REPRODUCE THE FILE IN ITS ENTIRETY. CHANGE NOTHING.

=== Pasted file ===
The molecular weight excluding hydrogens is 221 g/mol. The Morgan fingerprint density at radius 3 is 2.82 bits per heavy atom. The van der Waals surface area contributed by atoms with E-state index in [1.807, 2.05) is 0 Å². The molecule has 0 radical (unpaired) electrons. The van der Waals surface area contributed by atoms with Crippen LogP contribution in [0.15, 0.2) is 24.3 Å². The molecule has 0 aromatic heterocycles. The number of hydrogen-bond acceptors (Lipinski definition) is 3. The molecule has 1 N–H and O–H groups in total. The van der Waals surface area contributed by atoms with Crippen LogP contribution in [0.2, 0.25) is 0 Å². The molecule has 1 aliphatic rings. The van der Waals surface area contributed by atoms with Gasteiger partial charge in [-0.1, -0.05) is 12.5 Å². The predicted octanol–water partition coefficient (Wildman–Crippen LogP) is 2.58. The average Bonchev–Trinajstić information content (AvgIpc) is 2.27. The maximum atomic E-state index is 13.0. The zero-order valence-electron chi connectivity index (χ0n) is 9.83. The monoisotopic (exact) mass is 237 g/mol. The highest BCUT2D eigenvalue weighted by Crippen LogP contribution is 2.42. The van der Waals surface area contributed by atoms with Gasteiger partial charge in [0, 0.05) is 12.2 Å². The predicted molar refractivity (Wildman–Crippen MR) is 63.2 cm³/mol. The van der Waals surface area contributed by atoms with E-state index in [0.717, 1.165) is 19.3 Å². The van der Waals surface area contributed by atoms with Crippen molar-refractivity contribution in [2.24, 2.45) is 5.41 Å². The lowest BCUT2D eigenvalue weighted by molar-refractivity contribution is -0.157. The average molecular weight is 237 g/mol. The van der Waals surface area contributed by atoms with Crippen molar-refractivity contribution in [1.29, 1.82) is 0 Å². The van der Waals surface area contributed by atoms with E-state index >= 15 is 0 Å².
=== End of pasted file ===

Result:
The molecular weight excluding hydrogens is 221 g/mol. The Morgan fingerprint density at radius 3 is 2.82 bits per heavy atom. The van der Waals surface area contributed by atoms with E-state index in [1.807, 2.05) is 0 Å². The molecule has 0 radical (unpaired) electrons. The van der Waals surface area contributed by atoms with Crippen LogP contribution in [0.15, 0.2) is 24.3 Å². The molecule has 0 aromatic heterocycles. The number of hydrogen-bond acceptors (Lipinski definition) is 3. The molecule has 1 N–H and O–H groups in total. The van der Waals surface area contributed by atoms with Crippen LogP contribution in [0.2, 0.25) is 0 Å². The molecule has 1 aliphatic rings. The van der Waals surface area contributed by atoms with Gasteiger partial charge in [-0.1, -0.05) is 12.5 Å². The predicted octanol–water partition coefficient (Wildman–Crippen LogP) is 2.58. The average Bonchev–Trinajstić information content (AvgIpc) is 2.27. The maximum atomic E-state index is 13.0. The zero-order valence-electron chi connectivity index (χ0n) is 9.83. The monoisotopic (exact) mass is 237 g/mol. The highest BCUT2D eigenvalue weighted by Crippen LogP contribution is 2.42. The van der Waals surface area contributed by atoms with Gasteiger partial charge in [0, 0.05) is 12.2 Å². The predicted molar refractivity (Wildman–Crippen MR) is 63.2 cm³/mol. The van der Waals surface area contributed by atoms with E-state index in [0.717, 1.165) is 19.3 Å². The van der Waals surface area contributed by atoms with Crippen molar-refractivity contribution in [2.24, 2.45) is 5.41 Å². The lowest BCUT2D eigenvalue weighted by molar-refractivity contribution is -0.157. The average molecular weight is 237 g/mol. The van der Waals surface area contributed by atoms with Crippen molar-refractivity contribution in [1.29, 1.82) is 0 Å². The van der Waals surface area contributed by atoms with E-state index >= 15 is 0 Å².